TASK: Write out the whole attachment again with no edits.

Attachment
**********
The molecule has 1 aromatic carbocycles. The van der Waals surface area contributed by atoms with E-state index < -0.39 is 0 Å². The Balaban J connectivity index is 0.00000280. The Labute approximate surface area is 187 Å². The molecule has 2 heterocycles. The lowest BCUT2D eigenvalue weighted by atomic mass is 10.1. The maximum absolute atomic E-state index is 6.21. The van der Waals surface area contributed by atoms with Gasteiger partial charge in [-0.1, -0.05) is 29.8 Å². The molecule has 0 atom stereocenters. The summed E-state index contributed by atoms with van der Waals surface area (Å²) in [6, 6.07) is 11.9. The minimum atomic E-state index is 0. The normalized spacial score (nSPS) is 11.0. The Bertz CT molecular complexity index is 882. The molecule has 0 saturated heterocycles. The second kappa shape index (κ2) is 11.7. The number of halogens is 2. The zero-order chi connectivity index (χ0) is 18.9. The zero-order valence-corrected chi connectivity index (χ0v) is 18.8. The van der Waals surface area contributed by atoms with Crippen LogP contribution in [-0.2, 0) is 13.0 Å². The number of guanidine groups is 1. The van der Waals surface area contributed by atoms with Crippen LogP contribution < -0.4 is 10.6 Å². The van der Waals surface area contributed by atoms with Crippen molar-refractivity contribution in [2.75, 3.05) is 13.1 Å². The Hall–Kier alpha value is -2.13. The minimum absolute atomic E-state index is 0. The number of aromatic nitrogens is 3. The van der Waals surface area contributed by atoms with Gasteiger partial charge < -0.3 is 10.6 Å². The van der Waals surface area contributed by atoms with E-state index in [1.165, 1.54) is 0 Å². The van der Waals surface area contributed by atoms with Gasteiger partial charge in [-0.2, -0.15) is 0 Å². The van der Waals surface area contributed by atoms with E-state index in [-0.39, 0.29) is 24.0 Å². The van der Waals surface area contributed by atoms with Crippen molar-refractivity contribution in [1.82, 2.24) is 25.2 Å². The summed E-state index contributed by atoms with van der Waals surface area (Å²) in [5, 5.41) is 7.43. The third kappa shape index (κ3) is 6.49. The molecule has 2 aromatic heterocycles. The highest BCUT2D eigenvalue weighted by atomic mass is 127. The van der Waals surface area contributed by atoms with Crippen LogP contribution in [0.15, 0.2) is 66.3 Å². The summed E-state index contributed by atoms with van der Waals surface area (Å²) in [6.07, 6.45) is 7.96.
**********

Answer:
The molecule has 1 aromatic carbocycles. The van der Waals surface area contributed by atoms with E-state index < -0.39 is 0 Å². The Balaban J connectivity index is 0.00000280. The Labute approximate surface area is 187 Å². The molecule has 2 heterocycles. The lowest BCUT2D eigenvalue weighted by atomic mass is 10.1. The maximum absolute atomic E-state index is 6.21. The van der Waals surface area contributed by atoms with Gasteiger partial charge in [-0.1, -0.05) is 29.8 Å². The molecule has 0 atom stereocenters. The summed E-state index contributed by atoms with van der Waals surface area (Å²) in [6, 6.07) is 11.9. The minimum atomic E-state index is 0. The normalized spacial score (nSPS) is 11.0. The Bertz CT molecular complexity index is 882. The molecule has 0 saturated heterocycles. The second kappa shape index (κ2) is 11.7. The number of halogens is 2. The zero-order chi connectivity index (χ0) is 18.9. The zero-order valence-corrected chi connectivity index (χ0v) is 18.8. The van der Waals surface area contributed by atoms with Crippen LogP contribution in [-0.2, 0) is 13.0 Å². The number of guanidine groups is 1. The van der Waals surface area contributed by atoms with Crippen LogP contribution < -0.4 is 10.6 Å². The van der Waals surface area contributed by atoms with Crippen molar-refractivity contribution in [2.75, 3.05) is 13.1 Å². The Hall–Kier alpha value is -2.13. The minimum absolute atomic E-state index is 0. The number of aromatic nitrogens is 3. The van der Waals surface area contributed by atoms with Gasteiger partial charge < -0.3 is 10.6 Å². The van der Waals surface area contributed by atoms with E-state index in [1.165, 1.54) is 0 Å². The van der Waals surface area contributed by atoms with Gasteiger partial charge in [-0.2, -0.15) is 0 Å². The van der Waals surface area contributed by atoms with E-state index in [-0.39, 0.29) is 24.0 Å². The van der Waals surface area contributed by atoms with Crippen molar-refractivity contribution in [1.82, 2.24) is 25.2 Å². The summed E-state index contributed by atoms with van der Waals surface area (Å²) in [5, 5.41) is 7.43. The third kappa shape index (κ3) is 6.49. The molecule has 2 aromatic heterocycles. The highest BCUT2D eigenvalue weighted by atomic mass is 127. The van der Waals surface area contributed by atoms with Crippen LogP contribution in [0.15, 0.2) is 66.3 Å². The summed E-state index contributed by atoms with van der Waals surface area (Å²) in [6.07, 6.45) is 7.96.